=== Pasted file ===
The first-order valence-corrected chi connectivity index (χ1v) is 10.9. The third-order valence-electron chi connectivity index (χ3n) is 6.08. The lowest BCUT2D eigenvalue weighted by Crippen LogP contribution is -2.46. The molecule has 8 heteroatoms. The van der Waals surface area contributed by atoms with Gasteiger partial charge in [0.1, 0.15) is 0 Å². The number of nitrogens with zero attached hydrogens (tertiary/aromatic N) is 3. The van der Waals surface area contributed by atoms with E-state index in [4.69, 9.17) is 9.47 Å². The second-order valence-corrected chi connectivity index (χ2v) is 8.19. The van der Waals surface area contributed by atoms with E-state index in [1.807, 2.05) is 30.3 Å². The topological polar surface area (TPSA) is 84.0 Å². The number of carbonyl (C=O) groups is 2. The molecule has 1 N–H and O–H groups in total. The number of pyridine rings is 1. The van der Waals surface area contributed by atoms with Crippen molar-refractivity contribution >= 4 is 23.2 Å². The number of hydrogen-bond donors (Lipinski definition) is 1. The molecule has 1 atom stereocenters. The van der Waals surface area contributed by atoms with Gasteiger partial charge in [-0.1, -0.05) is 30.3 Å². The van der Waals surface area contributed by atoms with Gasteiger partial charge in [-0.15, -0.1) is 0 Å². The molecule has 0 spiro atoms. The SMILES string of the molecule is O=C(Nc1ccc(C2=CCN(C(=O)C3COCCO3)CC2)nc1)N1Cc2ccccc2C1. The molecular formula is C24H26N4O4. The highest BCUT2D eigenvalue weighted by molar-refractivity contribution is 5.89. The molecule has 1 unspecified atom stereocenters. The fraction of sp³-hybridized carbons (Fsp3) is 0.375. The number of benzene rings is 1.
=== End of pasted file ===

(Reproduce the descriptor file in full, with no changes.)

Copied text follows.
The first-order valence-corrected chi connectivity index (χ1v) is 10.9. The third-order valence-electron chi connectivity index (χ3n) is 6.08. The lowest BCUT2D eigenvalue weighted by Crippen LogP contribution is -2.46. The molecule has 8 heteroatoms. The van der Waals surface area contributed by atoms with Gasteiger partial charge in [0.1, 0.15) is 0 Å². The number of nitrogens with zero attached hydrogens (tertiary/aromatic N) is 3. The van der Waals surface area contributed by atoms with E-state index in [4.69, 9.17) is 9.47 Å². The second-order valence-corrected chi connectivity index (χ2v) is 8.19. The van der Waals surface area contributed by atoms with E-state index in [1.807, 2.05) is 30.3 Å². The topological polar surface area (TPSA) is 84.0 Å². The number of carbonyl (C=O) groups is 2. The molecule has 1 N–H and O–H groups in total. The number of pyridine rings is 1. The van der Waals surface area contributed by atoms with Crippen molar-refractivity contribution >= 4 is 23.2 Å². The number of hydrogen-bond donors (Lipinski definition) is 1. The molecule has 1 atom stereocenters. The van der Waals surface area contributed by atoms with Gasteiger partial charge in [-0.1, -0.05) is 30.3 Å². The van der Waals surface area contributed by atoms with Gasteiger partial charge in [-0.15, -0.1) is 0 Å². The molecule has 0 spiro atoms. The SMILES string of the molecule is O=C(Nc1ccc(C2=CCN(C(=O)C3COCCO3)CC2)nc1)N1Cc2ccccc2C1. The molecular formula is C24H26N4O4. The highest BCUT2D eigenvalue weighted by molar-refractivity contribution is 5.89. The molecule has 1 unspecified atom stereocenters. The fraction of sp³-hybridized carbons (Fsp3) is 0.375. The number of benzene rings is 1.